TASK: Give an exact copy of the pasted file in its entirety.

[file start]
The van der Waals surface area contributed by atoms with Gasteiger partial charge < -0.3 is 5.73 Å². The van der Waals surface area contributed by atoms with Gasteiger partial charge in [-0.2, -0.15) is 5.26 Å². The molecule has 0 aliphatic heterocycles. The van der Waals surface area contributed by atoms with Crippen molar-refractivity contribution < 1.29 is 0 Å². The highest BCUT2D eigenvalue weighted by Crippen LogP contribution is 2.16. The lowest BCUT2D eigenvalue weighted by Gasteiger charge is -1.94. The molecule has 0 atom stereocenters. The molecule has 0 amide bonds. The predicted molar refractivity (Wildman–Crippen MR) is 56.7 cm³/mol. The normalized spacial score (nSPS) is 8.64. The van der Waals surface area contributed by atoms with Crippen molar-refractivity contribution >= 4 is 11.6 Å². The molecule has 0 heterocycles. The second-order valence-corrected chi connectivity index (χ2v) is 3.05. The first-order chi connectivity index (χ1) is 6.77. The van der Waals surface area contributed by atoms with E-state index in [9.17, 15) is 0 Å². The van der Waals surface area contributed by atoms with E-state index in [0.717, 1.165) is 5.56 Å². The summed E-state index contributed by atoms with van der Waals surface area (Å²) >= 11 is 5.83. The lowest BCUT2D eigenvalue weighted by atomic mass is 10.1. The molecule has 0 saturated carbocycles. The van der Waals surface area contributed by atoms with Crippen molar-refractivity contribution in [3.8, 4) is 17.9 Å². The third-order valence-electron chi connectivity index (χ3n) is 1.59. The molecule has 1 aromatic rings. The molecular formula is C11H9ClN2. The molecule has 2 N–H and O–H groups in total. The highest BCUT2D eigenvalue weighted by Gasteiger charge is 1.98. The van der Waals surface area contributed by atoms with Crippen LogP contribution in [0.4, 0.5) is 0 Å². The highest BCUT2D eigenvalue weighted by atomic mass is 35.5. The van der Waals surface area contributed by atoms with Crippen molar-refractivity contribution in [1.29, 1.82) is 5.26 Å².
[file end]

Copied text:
The van der Waals surface area contributed by atoms with Gasteiger partial charge < -0.3 is 5.73 Å². The van der Waals surface area contributed by atoms with Gasteiger partial charge in [-0.2, -0.15) is 5.26 Å². The molecule has 0 aliphatic heterocycles. The van der Waals surface area contributed by atoms with Crippen molar-refractivity contribution < 1.29 is 0 Å². The highest BCUT2D eigenvalue weighted by Crippen LogP contribution is 2.16. The lowest BCUT2D eigenvalue weighted by Gasteiger charge is -1.94. The molecule has 0 atom stereocenters. The molecule has 0 amide bonds. The predicted molar refractivity (Wildman–Crippen MR) is 56.7 cm³/mol. The normalized spacial score (nSPS) is 8.64. The van der Waals surface area contributed by atoms with Crippen molar-refractivity contribution >= 4 is 11.6 Å². The molecule has 0 heterocycles. The second-order valence-corrected chi connectivity index (χ2v) is 3.05. The first-order chi connectivity index (χ1) is 6.77. The van der Waals surface area contributed by atoms with E-state index in [9.17, 15) is 0 Å². The van der Waals surface area contributed by atoms with E-state index in [0.717, 1.165) is 5.56 Å². The summed E-state index contributed by atoms with van der Waals surface area (Å²) >= 11 is 5.83. The lowest BCUT2D eigenvalue weighted by atomic mass is 10.1. The molecule has 0 saturated carbocycles. The van der Waals surface area contributed by atoms with Crippen molar-refractivity contribution in [3.8, 4) is 17.9 Å². The third-order valence-electron chi connectivity index (χ3n) is 1.59. The molecule has 1 aromatic rings. The molecular formula is C11H9ClN2. The molecule has 2 N–H and O–H groups in total. The highest BCUT2D eigenvalue weighted by Gasteiger charge is 1.98. The van der Waals surface area contributed by atoms with Crippen LogP contribution in [0.4, 0.5) is 0 Å². The highest BCUT2D eigenvalue weighted by atomic mass is 35.5. The van der Waals surface area contributed by atoms with Crippen molar-refractivity contribution in [1.29, 1.82) is 5.26 Å².